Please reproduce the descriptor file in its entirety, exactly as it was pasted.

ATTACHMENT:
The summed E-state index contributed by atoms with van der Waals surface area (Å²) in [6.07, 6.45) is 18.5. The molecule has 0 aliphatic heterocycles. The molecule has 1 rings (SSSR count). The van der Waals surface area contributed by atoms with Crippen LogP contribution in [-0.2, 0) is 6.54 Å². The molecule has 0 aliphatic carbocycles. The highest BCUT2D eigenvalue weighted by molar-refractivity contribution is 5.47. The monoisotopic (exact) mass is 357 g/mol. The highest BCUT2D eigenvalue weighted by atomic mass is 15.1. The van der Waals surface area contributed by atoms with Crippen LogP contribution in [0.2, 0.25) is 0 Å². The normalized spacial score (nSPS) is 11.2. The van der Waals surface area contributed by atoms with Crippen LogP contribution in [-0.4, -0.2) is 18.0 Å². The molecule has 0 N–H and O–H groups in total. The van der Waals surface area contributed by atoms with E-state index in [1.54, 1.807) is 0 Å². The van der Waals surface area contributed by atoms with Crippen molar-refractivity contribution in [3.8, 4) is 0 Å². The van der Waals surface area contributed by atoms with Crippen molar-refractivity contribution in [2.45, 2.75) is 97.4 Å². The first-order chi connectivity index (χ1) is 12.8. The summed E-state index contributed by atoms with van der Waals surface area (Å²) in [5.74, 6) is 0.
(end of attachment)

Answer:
The summed E-state index contributed by atoms with van der Waals surface area (Å²) in [6.07, 6.45) is 18.5. The molecule has 0 aliphatic heterocycles. The molecule has 1 rings (SSSR count). The van der Waals surface area contributed by atoms with Crippen LogP contribution in [-0.2, 0) is 6.54 Å². The molecule has 0 aliphatic carbocycles. The highest BCUT2D eigenvalue weighted by molar-refractivity contribution is 5.47. The monoisotopic (exact) mass is 357 g/mol. The highest BCUT2D eigenvalue weighted by atomic mass is 15.1. The van der Waals surface area contributed by atoms with Crippen LogP contribution in [0.2, 0.25) is 0 Å². The normalized spacial score (nSPS) is 11.2. The van der Waals surface area contributed by atoms with Crippen LogP contribution in [-0.4, -0.2) is 18.0 Å². The molecule has 0 N–H and O–H groups in total. The van der Waals surface area contributed by atoms with E-state index in [1.54, 1.807) is 0 Å². The van der Waals surface area contributed by atoms with Crippen molar-refractivity contribution in [3.8, 4) is 0 Å². The van der Waals surface area contributed by atoms with Crippen molar-refractivity contribution in [2.45, 2.75) is 97.4 Å². The first-order chi connectivity index (χ1) is 12.8. The summed E-state index contributed by atoms with van der Waals surface area (Å²) in [5.74, 6) is 0.